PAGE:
Sunday, August 25, 2013

Johannesburg Miniature Fair

This weekend we had our annual miniature fair in Johannesburg. A few weeks ago I told you that I was busy finishing up some of our local club projects.

Well, here they are all finished. the shaving stand was made from cherry wood. The hinges for the blanket chest was copied from a pair of circa 1770 Pennsylvania hinges that I found on a website.

I used dovetails and a slide in bottom for the drawer construction.

The carved door panel slides into the door stiles.

The mirror supports with tongue and groove joints.

The drawer knobs were turned from ivory, I found an old broken piece of a carved tusk awhile ago at an antique fair.

A comment from Josje on my FaceBook page inspired me to make the shaving set. The lathering bowl and brush was fairly easy to make, the old fashioned straight razor was another story though. I found a fair amount of info on restoring and making these in an internet search. The bowl and brush was turned out of ivory and I also used ivory for the sides of the razor.

Here are a photo of the inner workings of the razor, sometime I want to make another one and refine some of the techniques I used as I was a in a bit of a hurry to finish this one in time for the fair.

And now I guess you want to know what I bought at the fair :-)

Some Proxxon cutters and a container for tiny stuff, I like the see through lids.

And the tool bargain of the day, one needle file and three escapement files at $5 each.

Quite a few people got rid of some of their stash and I found these two bargains.

A fireplace kit from Phoenix Model Developments in England for $5 and...

this wonderful fine tea set from Avon Miniatures, also from England for a mere $9, my lucky day I think. The wash set that is on the shaving stand is also from Avon Miniatures, I bought that set back in 2006 in a miniatures shop in Bath, England.

Have a great weekend everybody

Tuesday, August 6, 2013

Silver Soldering and Hinges

In my last post I showed my progress on the casket panels and the items I bought for silver soldering, ever since Castine I have been thinking a lot about the hinges I made for the casket, I was never happy with them, knowing that although they were as thin as I wanted, I also knew they weren't very strong and that has bugged me all along. Just to prove it to myself I pulled on one of them just now and yes..... as you can see....

It didn't take a lot of force to pull that apart. Now in Castine, in Bill Robertson's class when we made the hinges for the bone chest, I saw that this time round, he used a technique that I haven't seen before, he silver soldered a tube of metal to a flat piece of metal. This makes for a strong joint and what I was after, a thinner hinge roll. Everything I know about hinge making I learned from Bill, two years ago when I received the scholarship for Guild School I took his hinge class (ha, it seems funny now but when I received the class brochure way back in 2010 and saw the hinge class and was interested in it, I had to Google to find some info on Bill as I have never heard of him before), in any case, in that first year I learned to make hinges with the basic fold over hinge barrel that many people use, but you are limited by the thickness of the metal in how thin you can go, especially when you are working on really small items like the casket or hidden hinges like the ones in my sewing table that needs to recess into already thin wood. I have never silver soldered before, but was determined to learn and so..... today I made my first hinge after a few days of experimenting, struggling, searching the internet and putting on my thinking cap, I love finding solutions for problems.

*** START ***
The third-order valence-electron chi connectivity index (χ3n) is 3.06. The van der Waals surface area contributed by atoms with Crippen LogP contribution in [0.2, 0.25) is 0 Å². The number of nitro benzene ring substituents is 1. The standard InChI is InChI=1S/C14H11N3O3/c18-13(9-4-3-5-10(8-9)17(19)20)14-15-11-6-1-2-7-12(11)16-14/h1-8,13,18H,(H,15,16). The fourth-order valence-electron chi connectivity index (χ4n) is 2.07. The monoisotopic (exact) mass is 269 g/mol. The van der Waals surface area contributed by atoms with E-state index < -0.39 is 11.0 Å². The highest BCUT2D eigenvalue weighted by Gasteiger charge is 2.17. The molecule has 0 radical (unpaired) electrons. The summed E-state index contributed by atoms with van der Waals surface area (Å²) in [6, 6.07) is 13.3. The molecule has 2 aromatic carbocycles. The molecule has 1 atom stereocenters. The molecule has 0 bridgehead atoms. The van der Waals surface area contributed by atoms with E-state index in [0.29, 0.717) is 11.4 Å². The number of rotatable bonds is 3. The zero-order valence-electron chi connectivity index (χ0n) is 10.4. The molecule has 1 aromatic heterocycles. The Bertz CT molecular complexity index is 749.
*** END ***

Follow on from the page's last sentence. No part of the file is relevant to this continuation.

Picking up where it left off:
For the caskets I wanted a really thin hinge that would almost not be visible once the needlepoint has been attached. Now where to find a small metal tube.... syringe needles of course (some of my USA and Europe friends says you can only get them on prescription in those countries), well, here in SA you can buy a box with a hundred and no questions asked, in the pharmacy I bought them they are in one of the aisles, together with things like plasters, bandages, etc.

I bought a honeycomb solder block on Saturday, something I am really grateful for now, as it has holes!!! I am using a needle with an outside diameter of 0.6mm and an inside diameter of 0.3mm, keeping it from riding up onto the flat metal piece proved to be a problem, I think the flux just pulls it onto the metal when everything starts to heat up. In this photo the needle is tied down with some wire, the piece of metal (0.2mm thick tinned metal sheet from K&S metals that I had in my stash) is held in place by a piece of brass, the flux is already applied and three pieces of silver solder is on top of the flux. The tool shop gave me Easyflo flux together with an Easyflo 40 silver rod, ha, cutting that rod into very small pieces is another story, it is rather hard.